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The Benefits of B Vitamins

B vitamins are some of the most important essential vitamins our body needs to function properly. There are 8 vital B vitamins, known as the B complex, that are necessary for our body’s cellular processes. B vitamins are all water-soluble, meaning they dissolve in water and need to be consistently replenished through diet or supplementation. The 8 B vitamins that make up the B complex are vitamin B1 (thiamine), vitamin B2 (riboflavin), vitamin B3 (niacin), vitamin B5 (pantothenic acid), vitamin B6 (pyridoxine), biotin, folic acid, and vitamin B12 (cobalamins). These vitamins are found in a wide variety of food, making them more easily attainable. 

Health Benefits of B Vitamins

All B vitamins play an important role in maintaining our overall bodily health. They are necessary for breaking down carbohydrates and distributing nutrients throughout the body. They play a direct role in maintaining energy levels, brain function, and cell metabolism. The B complex is essential for promoting:

  • Red cell growth
  • Cell health
  • Digestion
  • Eyesight
  • Brain function
  • Muscle tone
  • Heart health
  • Appetite
  • Nerve function
  • Hormones and cholesterol production

B vitamins are tied to lower risk of stroke, maintaining healthy skin and hair, and strengthening the immune system. Each of the B vitamins have important and specific roles in maintaining health and wellbeing. Below are each of the B vitamins and their benefits:

Thiamine (B1)

Thiamine can be found in yeast, nuts, meats, and whole-grain cereals. It’s most important for metabolizing your food into energy. Insufficient amounts of thiamine can cause a condition known as beriberi, which is a disease that affects the heart, nervous system, and digestive system. People who suffer from malnourishment or are heavy alcohol drinkers are at risk for being thiamine deficient and should consider supplementing with B1 vitamins. 

Riboflavin (B2)

Vitamin B2 functions to keep your skin, blood cells, and the lining of your stomach healthy. B2  can be found in meats, green vegetables and dairy products. Sufficient amounts of riboflavin in your diet may help prevent migraine headaches and cataracts as well as increase energy levels, treat acne, boost the immune system, and prevent muscle cramps and carpal tunnel syndrome. 

Niacin (B3)

Niacin, like all B vitamins, is necessary for breaking food down and converting it to energy. It also plays a role in controlling cholesterol levels and preventing a disorder known as pellagra. Pellagra is a condition that affects you both mentally and physically. Symptoms of pellagra include diarrhea, dementia, and inflamed mucus membranes. 

Pantothenic Acid (B5)

Pantothenic acid is needed for our bodies to produce hormones and for growth. It’s recommended that adults and children over 14 should get at least 5 mg of vitamin B5 each day to prevent deficiency. Pantothenic acid can be found in vegetables like broccoli, kale, cabbage, avocado, whole grains, dairy, and organ meats.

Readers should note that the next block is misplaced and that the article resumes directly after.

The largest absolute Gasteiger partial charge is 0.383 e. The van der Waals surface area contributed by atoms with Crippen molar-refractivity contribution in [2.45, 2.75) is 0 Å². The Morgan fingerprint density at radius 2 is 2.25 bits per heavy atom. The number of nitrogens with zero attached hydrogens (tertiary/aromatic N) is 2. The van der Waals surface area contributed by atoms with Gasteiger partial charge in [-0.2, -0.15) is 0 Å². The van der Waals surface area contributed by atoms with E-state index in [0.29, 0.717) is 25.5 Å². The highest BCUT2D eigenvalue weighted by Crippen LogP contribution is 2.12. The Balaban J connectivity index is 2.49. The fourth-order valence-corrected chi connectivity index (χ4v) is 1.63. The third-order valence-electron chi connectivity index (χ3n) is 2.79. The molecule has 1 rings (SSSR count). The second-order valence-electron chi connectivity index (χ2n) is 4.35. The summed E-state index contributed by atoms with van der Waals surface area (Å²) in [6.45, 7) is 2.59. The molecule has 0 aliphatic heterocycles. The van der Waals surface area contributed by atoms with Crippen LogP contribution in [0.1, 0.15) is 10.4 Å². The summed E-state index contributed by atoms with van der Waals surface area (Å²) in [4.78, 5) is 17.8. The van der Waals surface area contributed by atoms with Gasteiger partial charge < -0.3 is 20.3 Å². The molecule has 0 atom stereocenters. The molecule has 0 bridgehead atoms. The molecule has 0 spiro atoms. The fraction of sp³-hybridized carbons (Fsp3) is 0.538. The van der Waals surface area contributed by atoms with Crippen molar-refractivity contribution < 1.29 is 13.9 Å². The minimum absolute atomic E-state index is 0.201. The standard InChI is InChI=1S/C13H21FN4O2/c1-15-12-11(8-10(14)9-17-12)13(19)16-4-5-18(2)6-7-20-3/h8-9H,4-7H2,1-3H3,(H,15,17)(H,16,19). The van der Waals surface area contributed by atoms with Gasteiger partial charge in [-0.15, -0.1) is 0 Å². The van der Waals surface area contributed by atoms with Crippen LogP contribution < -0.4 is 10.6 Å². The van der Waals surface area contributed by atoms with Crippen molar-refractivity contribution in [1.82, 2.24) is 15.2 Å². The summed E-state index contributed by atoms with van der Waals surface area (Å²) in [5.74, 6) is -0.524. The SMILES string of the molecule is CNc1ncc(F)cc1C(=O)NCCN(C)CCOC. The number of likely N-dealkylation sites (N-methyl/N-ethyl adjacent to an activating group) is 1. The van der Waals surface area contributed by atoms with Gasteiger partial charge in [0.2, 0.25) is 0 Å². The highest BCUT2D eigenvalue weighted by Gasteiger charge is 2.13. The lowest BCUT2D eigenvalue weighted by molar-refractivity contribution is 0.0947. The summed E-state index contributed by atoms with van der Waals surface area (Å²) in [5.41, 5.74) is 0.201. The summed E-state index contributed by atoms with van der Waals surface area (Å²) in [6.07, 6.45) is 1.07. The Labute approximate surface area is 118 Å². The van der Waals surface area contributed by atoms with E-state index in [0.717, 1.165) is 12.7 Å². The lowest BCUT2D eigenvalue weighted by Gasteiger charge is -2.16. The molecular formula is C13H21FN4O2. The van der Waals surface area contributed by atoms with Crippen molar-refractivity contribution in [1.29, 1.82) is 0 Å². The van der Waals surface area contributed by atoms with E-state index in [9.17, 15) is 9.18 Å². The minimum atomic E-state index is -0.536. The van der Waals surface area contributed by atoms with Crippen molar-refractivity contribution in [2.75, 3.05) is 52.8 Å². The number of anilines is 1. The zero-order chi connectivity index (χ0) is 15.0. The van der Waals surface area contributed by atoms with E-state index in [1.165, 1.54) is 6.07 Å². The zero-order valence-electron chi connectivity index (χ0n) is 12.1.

Pyridoxine (B6)

Pyridoxine, or vitamin B6, is involved with more than 100 enzyme reactions in our bodies cells. It helps us metabolize amino acids and create red blood cells. Some research suggests that B6 may even help reduce the risk of heart disease. Deficiency in vitamin B6 is rare but symptoms of B6 deficiency include muscle weakness, difficulty concentrating, short term memory loss, depression, nervousness, and irritability. 

Biotin (B7)

Biotin is a crucial vitamin for skin, eyes, hair, liver, and nervous system health. It is also important for embryonic growth, making it a necessary vitamin for pregnant women. Biotin, also called vitamin H, can be found in egg yolk, nuts, legumes, bananas, mushrooms, and organ meats. 

Folic Acid (B9)

Folic acid is one of the most important vitamins for the body’s growth and development. Teens, pregnant women and breast feeding mothers are the most at risk for becoming deficient in folic acid because of the taxing changes to their bodies. Pregnant women especially need to monitor their folate levels as folate is essential for fetal development. Folic acid prevents brain and spine birth defects and promotes healthy fetal growth. Natural sources of folic acid include leafy greens, nuts, beans, and peas. 

Cobalamins (B12)

Vitamin B12 is one of the most necessary vitamins for avoiding anemia, a condition in which you lack enough red blood cells to carry enough oxygen to your body’s tissues. Symptoms of B12 deficiency include fatigue, weakness, constipation, loss of appetite, and weight loss. At least 15 percent of people in the US are vitamin B12 deficient. B12 is essential for building red blood cells and maintains healthy nerve cells. Sources of B12 include fish, meat, dairy, beef liver, and clams. 

Are You Getting Enough B Vitamins?

The best way to get your daily recommended B vitamins is through a healthy, well-balanced diet. However, you may be more at risk for B vitamin deficiency if you have certain health conditions. A B complex vitamin supplement can be useful for ensuring you meet your dietary needs. With one easy to swallow tablet you can meet all of your B vitamin needs and prevent any deficiencies. B vitamin supplements provide a convenient and safe way to keep your body functioning properly.

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